It’s been a few months later than it should, but it looks like UK television will finally get the nod for product placement. There’s still a while to go yet before it finally gets approval, but if it does finally happen, it’ll be a long-needed change to the rules.
When then culture secretary Andy Burnham said there were “serious concerns” about product placement, he was doing the British public a disservice. It’s not as if product placement is a new concept that audiences may find it hard to understand.
“Would the ‘truth’ surrounding Mr Tomlinson’s death have come to light had it not been sought out by journalists, and then published as the lead story in the Guardian? Perhaps, but I don’t think so.”
Then there’s the Damian McBride email scandal that may have broken in the blogosphere but still needed the traditional media to completely take it into the scandal it has now become. Would McBride have resigned if the accusations had just appeared on Guido Fawkes’ blog and nowhere else ?
Literally, ooh, dozens, perhaps handfuls, of people may have gone into shock at the revelation that 50 Cent isn’t keeping it real and has a web person writing his Twitter updates for him.
It does raise an interesting issue though. Many celebs and others – brands, CEOs, etc – are rushing to get onto Twitter (largely, I suspect, because it’s the flavour of the month). It’s a fair bet that more than a few aren’t actually Tweeting themselves but employ somebody to do it.
A point, I think, has been reached. Quite where this point sites and what exactly it signifies is perhaps not quite the issue. But it is a point that has been reached nonetheless.
That point is, as Adam Tinworth says is moving “from something that is used by the social media cognoscenti amongst journalists, to something that is rapidly spreading amongst the more web aware hack.”
Although Twitter’s use as a breaking news source isn’t exactly a new thing , with a growing number of users and an increasing number of both journalists and users all over the globe, it’s now reached the point where it’s the first place people are looking when something breaks.
The Ahmedinejad Christmas speech caused ‘international offence‘. Granted, he’s not the most tolerant man in the world when it comes to certain sections of society but then neither’s the Pope, and nobody’s stopped him broadcasting his message on Christmas Day.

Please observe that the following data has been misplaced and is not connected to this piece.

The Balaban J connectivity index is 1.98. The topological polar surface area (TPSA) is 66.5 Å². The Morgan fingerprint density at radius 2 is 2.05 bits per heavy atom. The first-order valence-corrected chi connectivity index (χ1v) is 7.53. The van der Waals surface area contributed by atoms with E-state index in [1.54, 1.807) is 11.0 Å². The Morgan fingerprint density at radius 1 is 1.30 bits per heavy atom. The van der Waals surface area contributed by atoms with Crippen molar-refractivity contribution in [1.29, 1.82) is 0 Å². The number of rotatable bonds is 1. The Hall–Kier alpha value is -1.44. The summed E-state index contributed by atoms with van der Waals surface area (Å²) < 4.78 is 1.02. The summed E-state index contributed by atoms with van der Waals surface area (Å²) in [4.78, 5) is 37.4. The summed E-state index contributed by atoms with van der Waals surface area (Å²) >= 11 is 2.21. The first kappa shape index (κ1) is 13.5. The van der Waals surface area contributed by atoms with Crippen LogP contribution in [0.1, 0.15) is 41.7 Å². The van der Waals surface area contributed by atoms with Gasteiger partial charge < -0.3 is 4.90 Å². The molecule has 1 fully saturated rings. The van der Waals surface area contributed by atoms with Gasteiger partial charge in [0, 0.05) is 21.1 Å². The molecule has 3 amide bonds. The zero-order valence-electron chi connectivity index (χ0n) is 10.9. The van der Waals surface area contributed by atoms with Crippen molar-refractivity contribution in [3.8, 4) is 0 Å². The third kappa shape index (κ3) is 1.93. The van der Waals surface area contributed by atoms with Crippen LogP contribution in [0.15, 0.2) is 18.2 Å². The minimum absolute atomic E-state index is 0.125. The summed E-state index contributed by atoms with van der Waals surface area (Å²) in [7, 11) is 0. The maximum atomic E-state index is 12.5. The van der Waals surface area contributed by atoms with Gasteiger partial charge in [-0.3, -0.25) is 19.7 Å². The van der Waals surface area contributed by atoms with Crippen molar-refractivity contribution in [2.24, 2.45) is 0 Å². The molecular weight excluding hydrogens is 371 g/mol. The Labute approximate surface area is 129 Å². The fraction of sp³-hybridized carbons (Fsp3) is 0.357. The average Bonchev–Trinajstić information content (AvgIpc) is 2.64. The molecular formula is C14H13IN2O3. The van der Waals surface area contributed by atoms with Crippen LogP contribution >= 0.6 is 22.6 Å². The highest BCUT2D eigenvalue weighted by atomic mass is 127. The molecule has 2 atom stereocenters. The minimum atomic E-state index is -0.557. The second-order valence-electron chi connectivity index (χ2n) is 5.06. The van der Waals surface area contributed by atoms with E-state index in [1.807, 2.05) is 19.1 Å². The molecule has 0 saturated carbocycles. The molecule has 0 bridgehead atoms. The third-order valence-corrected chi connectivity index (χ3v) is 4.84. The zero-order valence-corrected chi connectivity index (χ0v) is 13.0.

Funnily enough, those who’ve said this is a cynical grab for ratings probably reckon without the British public’s desire to watch ballroom dancing or Coronation Street as opposed to a somewhat nutty president of a Middle Eastern country.
You’re the leader of a country going through an almost unprecedented economic crisis, so naturally the most pressing thing for the Prime Minister to do is let the world know that Russell Brand and Jonathan Ross are “inappropriate and unacceptable”.
Still, it’s nice to know that both Gordon Brown and David Cameron have got their fingers on the pulse of matters of national interest. You know the situation’s gone beyond parody when politicians starts getting involved. Sachsgate would have probably stilled rolled along at a jolly old speed without any ministerial intervention.
This has to be one of the most exciting email titles I’ve ever received: “Stephen Fry is now following you on Twitter.”
Ok, so it may have been an automated email from Twitter, but there’s no doubt that this is the real Stephen Fry following me and, at the last count, 515 others.
After announcing the news on his website earlier today, he’s nearly hit 800 followers as I write this, and has caused a massive stir in the Twitter community. This isn’t just any celebrity – this is Stephen Fry, who has got a devoted online fan following and makes a big effort to interact with his fans.
Could this be the moment I finally embrace Seesmic to my man boobs? The PR for Indiana Jones have done a bit where Seesmic users could post video questions for Spielberg and the films stars and get an answer. As a marketing tool, it’s a fantastic idea and creates a great buzz from the online community, and more specifically fandom. If, as a teenager, I ever thought there would be a point where I could get to ask Steven Spielberg a question and he’d reply, I’d have been way beyond cloud nine. Probably nearer to cloud 57 or something.